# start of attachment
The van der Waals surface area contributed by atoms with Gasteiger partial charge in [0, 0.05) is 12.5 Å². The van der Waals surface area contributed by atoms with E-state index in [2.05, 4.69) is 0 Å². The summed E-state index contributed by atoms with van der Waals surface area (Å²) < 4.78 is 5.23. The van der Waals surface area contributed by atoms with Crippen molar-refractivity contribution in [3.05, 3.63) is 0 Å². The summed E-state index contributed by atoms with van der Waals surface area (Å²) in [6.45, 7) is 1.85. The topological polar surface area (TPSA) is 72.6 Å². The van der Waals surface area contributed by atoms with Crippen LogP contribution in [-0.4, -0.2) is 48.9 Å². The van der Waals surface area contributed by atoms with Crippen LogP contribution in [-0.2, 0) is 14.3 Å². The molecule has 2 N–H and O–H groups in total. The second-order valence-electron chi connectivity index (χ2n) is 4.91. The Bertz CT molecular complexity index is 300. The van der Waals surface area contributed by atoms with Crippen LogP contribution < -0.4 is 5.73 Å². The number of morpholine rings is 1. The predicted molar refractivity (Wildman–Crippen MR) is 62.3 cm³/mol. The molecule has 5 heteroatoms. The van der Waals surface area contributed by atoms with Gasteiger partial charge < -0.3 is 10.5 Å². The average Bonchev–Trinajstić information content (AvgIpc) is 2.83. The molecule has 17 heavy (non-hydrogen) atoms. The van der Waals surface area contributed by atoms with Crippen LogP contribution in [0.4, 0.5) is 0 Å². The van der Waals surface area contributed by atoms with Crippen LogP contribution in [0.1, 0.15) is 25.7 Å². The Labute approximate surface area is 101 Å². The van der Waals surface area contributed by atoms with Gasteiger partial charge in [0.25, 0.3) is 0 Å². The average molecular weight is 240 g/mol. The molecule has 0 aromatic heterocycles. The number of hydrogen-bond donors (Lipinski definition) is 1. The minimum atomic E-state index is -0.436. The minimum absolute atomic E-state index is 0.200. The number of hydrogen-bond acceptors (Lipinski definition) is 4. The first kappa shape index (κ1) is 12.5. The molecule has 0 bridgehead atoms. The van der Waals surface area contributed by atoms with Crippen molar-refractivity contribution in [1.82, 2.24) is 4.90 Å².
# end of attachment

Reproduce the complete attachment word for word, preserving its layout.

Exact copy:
The van der Waals surface area contributed by atoms with Gasteiger partial charge in [0, 0.05) is 12.5 Å². The van der Waals surface area contributed by atoms with E-state index in [2.05, 4.69) is 0 Å². The summed E-state index contributed by atoms with van der Waals surface area (Å²) < 4.78 is 5.23. The van der Waals surface area contributed by atoms with Crippen molar-refractivity contribution in [3.05, 3.63) is 0 Å². The summed E-state index contributed by atoms with van der Waals surface area (Å²) in [6.45, 7) is 1.85. The topological polar surface area (TPSA) is 72.6 Å². The van der Waals surface area contributed by atoms with Crippen LogP contribution in [-0.4, -0.2) is 48.9 Å². The van der Waals surface area contributed by atoms with Crippen LogP contribution in [-0.2, 0) is 14.3 Å². The molecule has 2 N–H and O–H groups in total. The second-order valence-electron chi connectivity index (χ2n) is 4.91. The Bertz CT molecular complexity index is 300. The van der Waals surface area contributed by atoms with Crippen LogP contribution < -0.4 is 5.73 Å². The number of morpholine rings is 1. The predicted molar refractivity (Wildman–Crippen MR) is 62.3 cm³/mol. The molecule has 5 heteroatoms. The van der Waals surface area contributed by atoms with Gasteiger partial charge < -0.3 is 10.5 Å². The average Bonchev–Trinajstić information content (AvgIpc) is 2.83. The molecule has 17 heavy (non-hydrogen) atoms. The van der Waals surface area contributed by atoms with Crippen LogP contribution in [0.4, 0.5) is 0 Å². The van der Waals surface area contributed by atoms with Crippen LogP contribution in [0.1, 0.15) is 25.7 Å². The Labute approximate surface area is 101 Å². The van der Waals surface area contributed by atoms with Gasteiger partial charge in [0.25, 0.3) is 0 Å². The average molecular weight is 240 g/mol. The molecule has 0 aromatic heterocycles. The number of hydrogen-bond donors (Lipinski definition) is 1. The minimum atomic E-state index is -0.436. The minimum absolute atomic E-state index is 0.200. The number of hydrogen-bond acceptors (Lipinski definition) is 4. The first kappa shape index (κ1) is 12.5. The molecule has 0 bridgehead atoms. The van der Waals surface area contributed by atoms with Crippen molar-refractivity contribution in [1.82, 2.24) is 4.90 Å².